This November, Cobb County citizens will be voting to approve an MSPLOST (Mobility Special Purpose Local Option Sales Tax) to implement an enhanced bus system consisting of BRT (Bus Rapid Transit) and ART (Arterial Rapid Transit). Some have been disappointed that the County is not expanding MARTA heavy rail, and few have experienced any form of BRT. I’m sharing my recent experiences with Mexico City’s BRT system to bridge this gap.

First off, BRT can be a tricky term to define, as many use it loosely to enhance marketability. Per the Federal Transit Administration:

Bus Rapid Transit (BRT) is a high-quality bus-based transit system that delivers fast and efficient service that may include dedicated lanes, busways, traffic signal priority, off-board fare collection, elevated platforms and enhanced stations. BRT has advanced throughout the U.S. in the last decade as congestion has increased and community leaders have sought affordable transit alternatives.

Federal Transit Administration, 2015

Notice the use of the word “may” here. You will see many levels of implementation billed as BRT: varying amounts of dedicated lanes or omitting some of the described features. To add more confusion, some people will use words such as BRT-lite. While there may not be a universal standard for the BRT moniker, some accept standards such as the ITDP (Institute for Transportation and Development Policy). Ultimately, BRT systems exist on a spectrum, some with more features than others. ART has some similarities to BRT, but it typically will have much fewer dedicated lanes, if any at all. Station amenities and some transit-signal priority (to speed up trips) are typically applied on ART routes.

Mexico City BRT

Here’s what I think Mexico City (CDMX) gets right with BRT.

Frequency: The buses ran at a high frequency – a critical distinction between BRT and a local bus. Most of the day, it was at 3-minute intervals. This made using transit almost effortless – you knew another bus was about to arrive. 

Platform level boarding: The BRT Stations in CDMX had direct, level boarding and wide-open doors accessible to those with varying abilities. The stations were well-signed, and many screens depicted the next arrivals. 

Off-board Fare Collection: All the fare payment was completed before boarding, with turnstiles controlled entry/egress in this case. Machines to purchase fare media were available. These features sped up boarding and allowed for very short stops. 

Dedicated Right of Way: The traffic surrounding us was often at a standstill as the bus traveled in its dedicated lane. The lanes were separated with a physical (albeit small) barrier, with transit signal priority. This is one of the most critical distinctions between a BRT and a standard bus system. A BRT system should run primarily in a dedicated, separate traffic lane.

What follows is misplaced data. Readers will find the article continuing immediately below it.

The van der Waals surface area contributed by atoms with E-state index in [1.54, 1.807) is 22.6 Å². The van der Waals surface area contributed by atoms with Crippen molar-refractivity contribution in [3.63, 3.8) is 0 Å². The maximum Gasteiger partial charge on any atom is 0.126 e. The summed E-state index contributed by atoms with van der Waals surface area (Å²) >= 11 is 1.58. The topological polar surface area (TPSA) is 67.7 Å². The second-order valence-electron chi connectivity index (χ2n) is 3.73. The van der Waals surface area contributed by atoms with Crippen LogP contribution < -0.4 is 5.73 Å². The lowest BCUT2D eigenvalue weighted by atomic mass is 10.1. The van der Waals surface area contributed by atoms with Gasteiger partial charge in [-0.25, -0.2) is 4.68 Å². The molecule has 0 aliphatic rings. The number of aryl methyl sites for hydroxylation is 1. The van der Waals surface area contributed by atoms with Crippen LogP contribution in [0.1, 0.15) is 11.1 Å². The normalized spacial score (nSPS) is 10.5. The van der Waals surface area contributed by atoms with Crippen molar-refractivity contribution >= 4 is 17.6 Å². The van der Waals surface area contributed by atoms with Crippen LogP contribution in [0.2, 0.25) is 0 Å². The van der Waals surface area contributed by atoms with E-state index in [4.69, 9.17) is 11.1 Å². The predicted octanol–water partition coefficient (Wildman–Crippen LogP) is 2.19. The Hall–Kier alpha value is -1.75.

Center-Busway Alignment: The buses and stations are in the center of the road. This reduces conflicts with parked vehicles and turning cars. Also note that these systems should run in direct routes, reducing the need to turn across traffic.

Another common feature of BRT is transit-signal priority, allowing the buses to traverse intersections faster. The high frequency of CDMX buses makes transit-signal priority unfeasible! The buses come every 3 minutes, so cross-traffic would be nearly impossible.

All types of people were using transit because it was fast, frequent, and reliable. Buses were faster than personal vehicles, especially when considering parking time. If you use a transit app (I used this one), bus arrivals and locations are readily available, allowing you to plan your trip easily. Due to the high frequency, though, it wasn’t necessary to know the schedule. The buses were clean and comfortable, and the ride was incredibly cheap (around $0.40). Overall, it was well-utilized and a great example for systems in the United States.

The BRT system in CDMX was not perfect – there undeniably were flaws. At peak hours, buses were packed to the brim. Sometimes fare machines ran out of cards. As someone whose Spanish is incredibly poor, I got onto an express bus once and missed my stop. Overall, though, this was a much more extensive, complete system than may be found in the United States, and these problems underscore the heavy use of their system.

What does this mean for Cobb County?

I would not expect Cobb’s MSPLOST implementation to have these frequent 3-minute headways, and I am sure the stations would not be as spacious. But this service is something to be excited about! We will have the opportunity for fast, frequent, and reliable transit in our lifetime, whereas a heavy-rail line into Cobb County may take decades. Imagine taking a trip from Smyrna to Midtown, to the Airport, or to Truist Park on a vehicle that is essentially a light rail. This could be transformative for our county and region, improving connectivity in less time and at a lower cost.